Run Web-first ESM modules outside of the browser
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A custom module loader and global shim for Node to make it compatible with the browser.

The goal is to make code that works in browsers first, but can also run anywhere that Node runs.

**NOTE: The module has migrated from @rangermauve/webrun to just webrun


# Install the CLI
npm install -g webrun

# Run it without installing globally
npx webrun "https://rangermauve.hashbase.io/example.js"

# Load a module from the web and log to the console
webrun "https://rangermauve.hashbase.io/example.js"

# Run a local file
webrun ./example.js

Then in your JS:

// Load code from an HTTPS server
import example from "https://rangermauve.hashbase.io/esm.js";

// Load from the dat network
// Requires the `webrun-plugin-dat` module to be installed
import datExample from "dat://rangermauve.hashbase.io/esm.js";

// Load from the IPFS network. Might not always be online.
// Requires the `webrun-plugin-ipfs` module to be installed
import ipfsExample from "ipfs://QmTWdgJtp3fXaszsomragX8dPXsqWe5c8uQETy6NkFJ7xA";


You can opt-into dat and IPFS support by installing the webrun-plugin-dat or webrun-plugin-ipfs modules.

You can start a REPL using:


Then you can load modules using the new dynamic import syntax.

This will return a promise that contains all the exported properties.

If you want to load the default export you can use something like the following:

let {default: example} = await import("https://rangermauve.hashbase.io/esm.js")


You can enable the require global by adding the --allow-require flag. This is disabled by default to encourage use of import and to limit what scripts can do. This behaves differently from the usual require in that it's a global and always requires relative to the current working directory. Instead of adding allow-require, though, you should use webrunify to build your CommonJS dependencies into a single ESM-compatible bundle.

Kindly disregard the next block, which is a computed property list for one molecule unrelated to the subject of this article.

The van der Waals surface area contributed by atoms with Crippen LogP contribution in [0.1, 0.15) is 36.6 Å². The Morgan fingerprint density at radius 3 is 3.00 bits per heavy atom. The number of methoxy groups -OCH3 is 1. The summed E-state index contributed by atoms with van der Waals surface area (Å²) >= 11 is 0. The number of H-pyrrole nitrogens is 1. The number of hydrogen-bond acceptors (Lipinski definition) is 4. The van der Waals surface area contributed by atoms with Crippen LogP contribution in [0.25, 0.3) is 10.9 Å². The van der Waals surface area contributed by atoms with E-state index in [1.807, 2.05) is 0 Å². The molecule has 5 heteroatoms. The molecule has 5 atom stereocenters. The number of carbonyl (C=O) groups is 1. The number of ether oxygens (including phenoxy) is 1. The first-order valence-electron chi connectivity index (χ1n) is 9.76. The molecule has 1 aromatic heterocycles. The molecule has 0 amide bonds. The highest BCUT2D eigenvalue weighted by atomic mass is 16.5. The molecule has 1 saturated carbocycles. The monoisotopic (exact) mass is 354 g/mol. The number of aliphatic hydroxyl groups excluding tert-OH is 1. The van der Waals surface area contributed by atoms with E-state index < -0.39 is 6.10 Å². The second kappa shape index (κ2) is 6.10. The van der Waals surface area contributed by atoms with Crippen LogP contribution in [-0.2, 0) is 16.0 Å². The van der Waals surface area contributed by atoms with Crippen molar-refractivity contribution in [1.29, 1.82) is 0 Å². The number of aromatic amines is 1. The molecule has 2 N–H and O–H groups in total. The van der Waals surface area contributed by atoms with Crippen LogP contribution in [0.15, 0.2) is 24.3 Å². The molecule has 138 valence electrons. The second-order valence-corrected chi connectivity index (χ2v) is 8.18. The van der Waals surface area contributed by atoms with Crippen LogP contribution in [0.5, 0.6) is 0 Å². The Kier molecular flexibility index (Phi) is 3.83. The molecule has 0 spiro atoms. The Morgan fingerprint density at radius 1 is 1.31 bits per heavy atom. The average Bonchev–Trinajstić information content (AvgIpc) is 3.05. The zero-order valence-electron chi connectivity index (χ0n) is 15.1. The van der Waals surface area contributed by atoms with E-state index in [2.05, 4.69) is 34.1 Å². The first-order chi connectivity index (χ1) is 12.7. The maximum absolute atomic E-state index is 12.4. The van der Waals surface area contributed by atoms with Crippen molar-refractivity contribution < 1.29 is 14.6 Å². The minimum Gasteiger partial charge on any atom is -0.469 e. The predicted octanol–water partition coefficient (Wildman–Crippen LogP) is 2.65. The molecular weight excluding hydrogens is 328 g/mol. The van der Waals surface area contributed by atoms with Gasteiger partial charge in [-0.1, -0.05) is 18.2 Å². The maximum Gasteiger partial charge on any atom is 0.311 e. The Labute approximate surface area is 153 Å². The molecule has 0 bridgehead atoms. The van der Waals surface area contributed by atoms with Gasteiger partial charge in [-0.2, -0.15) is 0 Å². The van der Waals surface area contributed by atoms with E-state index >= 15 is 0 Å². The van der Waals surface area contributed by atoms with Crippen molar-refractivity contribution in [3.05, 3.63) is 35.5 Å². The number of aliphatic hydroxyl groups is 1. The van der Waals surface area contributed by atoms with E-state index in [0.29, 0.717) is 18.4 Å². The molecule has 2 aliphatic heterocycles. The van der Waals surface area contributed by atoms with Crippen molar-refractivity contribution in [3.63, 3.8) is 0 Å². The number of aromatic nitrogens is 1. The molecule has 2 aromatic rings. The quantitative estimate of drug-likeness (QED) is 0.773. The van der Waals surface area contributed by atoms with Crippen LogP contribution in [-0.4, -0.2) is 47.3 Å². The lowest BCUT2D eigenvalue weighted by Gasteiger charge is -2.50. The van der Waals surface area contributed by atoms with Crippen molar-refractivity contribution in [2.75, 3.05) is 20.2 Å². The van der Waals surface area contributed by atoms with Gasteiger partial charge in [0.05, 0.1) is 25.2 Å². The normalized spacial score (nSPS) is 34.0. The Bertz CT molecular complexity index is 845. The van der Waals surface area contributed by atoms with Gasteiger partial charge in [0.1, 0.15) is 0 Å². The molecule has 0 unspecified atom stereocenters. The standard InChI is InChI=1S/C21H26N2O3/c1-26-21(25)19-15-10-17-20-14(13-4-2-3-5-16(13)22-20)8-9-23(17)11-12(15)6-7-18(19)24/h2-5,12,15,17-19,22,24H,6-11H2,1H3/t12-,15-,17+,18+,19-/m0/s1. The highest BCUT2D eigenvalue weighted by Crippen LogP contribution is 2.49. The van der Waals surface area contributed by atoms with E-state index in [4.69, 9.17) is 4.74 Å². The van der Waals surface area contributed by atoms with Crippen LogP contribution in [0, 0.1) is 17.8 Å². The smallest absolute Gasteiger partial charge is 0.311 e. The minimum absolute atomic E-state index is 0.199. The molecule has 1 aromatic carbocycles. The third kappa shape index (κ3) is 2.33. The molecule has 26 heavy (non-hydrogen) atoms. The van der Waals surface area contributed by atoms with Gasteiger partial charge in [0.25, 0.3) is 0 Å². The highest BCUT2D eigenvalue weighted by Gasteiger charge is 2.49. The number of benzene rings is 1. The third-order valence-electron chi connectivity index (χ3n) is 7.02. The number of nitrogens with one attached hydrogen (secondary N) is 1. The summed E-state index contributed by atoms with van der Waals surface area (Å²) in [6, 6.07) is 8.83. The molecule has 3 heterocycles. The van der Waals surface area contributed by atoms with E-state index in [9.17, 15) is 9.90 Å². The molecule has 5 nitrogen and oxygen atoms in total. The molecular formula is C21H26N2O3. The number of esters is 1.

You can opt-into input from STDIN and output to STDOUT using self.onmessage and self.postMessage.

These are the same APIs that exist for iframes and WebWorkers which means that your worker code can potentially run in webrun and vice-versa.

// Get text from STDIN, uppercase it, send it to STDOUT
self.onmessage = (text) => self.postMessage((text+"").toUpperCase())

CLI arguments

We want to be as close to the web as possible, so instead of adding a non-standard global for CLI arguments, we pass them in as query string params.

You can access the URL of the current module using the new import.meta.url syntax.

For example, given the file example.js:

console.log(`My URL is: ${import.meta.url}`)

Running this:

webrun example.js --foo bar --fizz buzz

Will result in

My URL is file://whatever/the/path/us/example.js?foo=bar&fizz=buzz

You can access these arguemnts using the following

const url = new URL(import.meta.url)

const foo = url.searchParams.get('foo')
const fizz = url.searchParams.get('fizz')

Web API support

Here's a list of the APIs that are supported, or are going to be supported eventually. Feel free to open an issue if you have ideas about other APIs that can be added.



Help it's not working!

  • Delete the .webrun folder in the current directory. This will clear the cache
  • If that doesn't work, raise an issue.

How it works:

The new experimental-modules feature in Node.js is great, but it currently only works with file: URLs.

This means that modules made for the web are totally incompatible with Node. As a result, there's now four environments to code against: The legacy web with script tags, the web with ESM, Legacy CommonJS modules, and ESM in Node.js.

Luckily, node's vm builtin module now has support for custom ESM loaders. This means that we can now create a context that's separated from Node's globals and use anything we want for loading the contents of modules.

That's exactly how this works. It intercepts calls to https:// imports, downloads the content to the ./.webrun/web-cache folder, and loads it with the VM module.

Some browser APIs have been added to the global scope so hopefully a lot of modules made for browsers should work here, too. Feel free to open an issue to add your favorite missing browser API.

In addition to loading content from https:// URLs, this loader also supports dat:// URLs. This way you can download code right from the peer to peer web!

You can still load Node modules by using require, but this should only be done for APIs that you absolutely can't get on the web because otherwise your code won't be portable to the web.

PRs for additional protocols are welcome! All you need is an async function that takes a URL, and returns the file content string.


  • [x] Able to load from the filesystem
  • [x] Able to load HTTPS URLs
  • [x] Able to load Dat URLs
  • [x] Able to load using reqire (behind a flag)
  • [ ] Browser APIs
  • [x] Dat protocol support
    • [x] Load from Dat URLs
    • [x] DatArchive global
    • [ ] Experimental Beaker APIs (does it make sense?)
  • [x] IPFS
    • [x] Load from IPFS URLs
    • [x] Load from IPNS URLs
    • [x] ipfs global
  • [x] CLI arguments: Add them to searchParams for the URL being loaded
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